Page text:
James – Leaving It all Behind

Matthew 20:20-28

First Baptist Church · September 21, 2014

One of the most interesting church characters I have ever met was a man named Bob who was a member of the small church I pastored while in seminary. Bob was a good man, but, he had a number of quirky characteristics. He struggled socially, hated crowds, wanted no roles of responsibility yet loved to do behind the scenes chores and oscillated between being very involved one month and completely off the radar screen the next.

What was remarkable to me however was that most of the people in the church loved Bob and accepted him exactly the way he was while I struggled in my first year at the church to either figure him out or understand him. Yet, the longer I was there and the more I got to know Bob and his history, the more I began to appreciate him. As best I recall, he was an only child who had lived with his parents until they passed. He was a veteran of Vietnam and had seen extensive combat. Needless to say, he remained heavily affected by that experience. And, his only true love, with whom he had been engaged, died suddenly in a tragic accident.

Being a bit of a loner and living much of his life alone, struggling with depression from his war years and the loss of his fiancé had crafted him into the person he was. People in our church knew all of this and so they knew how to take Bob, how to love him and how to involve him in appropriate ways in our life together. For me, it was only as I learned more and more of his story that the daily actions of his life began to make sense to me.

In turn the more I got to know Bob, the more his life made sense. When he was gone for a several weeks in a row, I didn’t worry. He was just withdrawing for a time. When a committee opportunity came up, I knew not to ask Bob to participate even if it was something in which he was very gifted. Yet, when a small job around the church needed to be done that only required one person working alone, I knew it was a perfect job for Bob and that he would welcome it. And, when he eased into church, sat on the back row and left without speaking to anyone, I knew he wasn’t mad at me or upset with the service. Rather it was just Bob being Bob.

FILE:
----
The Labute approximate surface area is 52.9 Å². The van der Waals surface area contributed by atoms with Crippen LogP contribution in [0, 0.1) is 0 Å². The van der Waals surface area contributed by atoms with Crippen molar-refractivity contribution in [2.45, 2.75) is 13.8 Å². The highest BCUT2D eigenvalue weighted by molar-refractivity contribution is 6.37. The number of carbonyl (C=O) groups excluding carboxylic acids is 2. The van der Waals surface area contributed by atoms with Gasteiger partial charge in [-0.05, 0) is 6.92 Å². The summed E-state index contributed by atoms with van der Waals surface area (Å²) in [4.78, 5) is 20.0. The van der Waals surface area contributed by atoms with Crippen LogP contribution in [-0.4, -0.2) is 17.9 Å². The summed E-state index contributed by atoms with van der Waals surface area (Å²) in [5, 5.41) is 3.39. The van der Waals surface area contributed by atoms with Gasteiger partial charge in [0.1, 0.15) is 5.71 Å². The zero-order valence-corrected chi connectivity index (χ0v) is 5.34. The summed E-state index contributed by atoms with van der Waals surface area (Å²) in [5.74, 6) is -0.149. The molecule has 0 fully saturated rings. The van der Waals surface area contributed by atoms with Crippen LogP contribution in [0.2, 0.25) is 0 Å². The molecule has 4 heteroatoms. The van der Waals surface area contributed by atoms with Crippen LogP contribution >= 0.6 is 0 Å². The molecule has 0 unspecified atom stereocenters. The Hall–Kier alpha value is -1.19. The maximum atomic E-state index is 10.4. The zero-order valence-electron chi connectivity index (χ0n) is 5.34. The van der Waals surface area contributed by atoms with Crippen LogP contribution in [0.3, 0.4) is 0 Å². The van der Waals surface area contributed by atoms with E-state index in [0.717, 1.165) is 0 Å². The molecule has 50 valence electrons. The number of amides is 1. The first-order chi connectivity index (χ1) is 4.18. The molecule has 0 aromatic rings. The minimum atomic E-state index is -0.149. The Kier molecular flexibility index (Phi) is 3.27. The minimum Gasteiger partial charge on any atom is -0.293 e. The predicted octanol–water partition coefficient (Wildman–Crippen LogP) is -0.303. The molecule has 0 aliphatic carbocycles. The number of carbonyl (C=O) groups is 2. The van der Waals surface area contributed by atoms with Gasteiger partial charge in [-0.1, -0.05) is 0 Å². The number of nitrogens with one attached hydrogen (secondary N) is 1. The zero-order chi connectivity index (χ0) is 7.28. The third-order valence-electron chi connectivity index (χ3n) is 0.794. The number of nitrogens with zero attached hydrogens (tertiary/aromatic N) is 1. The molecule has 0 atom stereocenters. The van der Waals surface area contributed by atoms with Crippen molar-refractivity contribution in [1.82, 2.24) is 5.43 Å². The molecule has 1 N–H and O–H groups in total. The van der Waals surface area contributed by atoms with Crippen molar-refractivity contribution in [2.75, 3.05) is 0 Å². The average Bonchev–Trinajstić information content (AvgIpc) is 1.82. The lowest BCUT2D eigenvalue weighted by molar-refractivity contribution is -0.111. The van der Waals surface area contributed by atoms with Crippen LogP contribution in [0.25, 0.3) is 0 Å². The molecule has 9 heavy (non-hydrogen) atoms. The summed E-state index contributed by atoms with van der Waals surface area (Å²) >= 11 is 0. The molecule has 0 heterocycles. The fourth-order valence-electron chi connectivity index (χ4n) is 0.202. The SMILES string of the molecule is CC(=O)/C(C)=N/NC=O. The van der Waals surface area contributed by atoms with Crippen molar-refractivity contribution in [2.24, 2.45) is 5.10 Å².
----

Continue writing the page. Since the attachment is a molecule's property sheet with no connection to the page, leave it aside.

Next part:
All of us have had these types of experiences and relationships. All of us know what it is like to meet someone that we are not sure how to relate to at first or who we quickly form opinions about because of initial, surface conversations. Yet, we also know what it is like to learn their background, history and story. When we truly know someone, we often come out on the other side with a different feeling and altogether different opinion of them and their actions.

Many of Jesus’ twelve disciples fit squarely into this category. In many cases, we know their names but we don’t really know them. In turn, it is hard for us to understand fully and completely the stories that the New Testament tells us about them. At the same time, what is equally interesting is that in many cases, the gospels drop clues to us about a number of these same disciples in regards to where they came from, what factors shaped the ways that they thought and acted and what led them to be the unique people that they were. As a result, when we recognize some of these personality traits from the gospels, they often help us to put the stories we do know about the various disciples into a much different light.

The disciple James is a classic example of what I am talking about. On the surface, it appears that we know very little about James. He is not really the star of any of the gospel stories where he appears. Even though, along with Peter and his brother John, James was one of the three disciples who made up Jesus’ inner circle, he as an individual remains a mystery in many ways. Sure, we see James at the transfiguration and James was with Jesus in the Garden of Gethsemane during the night of praying and agony prior to Jesus’ crucifixion. But, again, he is more or less just one character among others in these stories while never really distinguishing his own self in any profound way.

Having said that, there is more in the gospels about James background than one might imagine and much of the information we have can help us paint a picture of him. From what we know, we can be fairly certain, that James and his brother John came for a higher place in society that many of the other disciples. Their father Zebedee was a fairly successful commercial fisherman. We base this on the fact that the gospels tell us that along with his sons that Andrew and Peter as well as other hired men worked as fisherman for Zebedee. In the Biblical era, this was unusual. It was far more common for one’s business to only include the members of one’s own family. Thus to say that Zebedee had outside peope working for him tells us a lot about his success and the environment that James likely grew up in.

It also appears that Zebedee had connections. Again, this comes from the gospel story. Whether through business dealings or because of social relationships, Zebedee and his sons apparently knew the High Priest in Jerusalem. This comes from the story of Jesus trial before the High Priest at the time of his death. According to the story as found in John 18, James’ brother, the disciple John, was allowed to enter into the court of the High Priest along with Jesus because he was acquainted with him. Most scholars believe this acquaintance came his way because of his father Zebedee.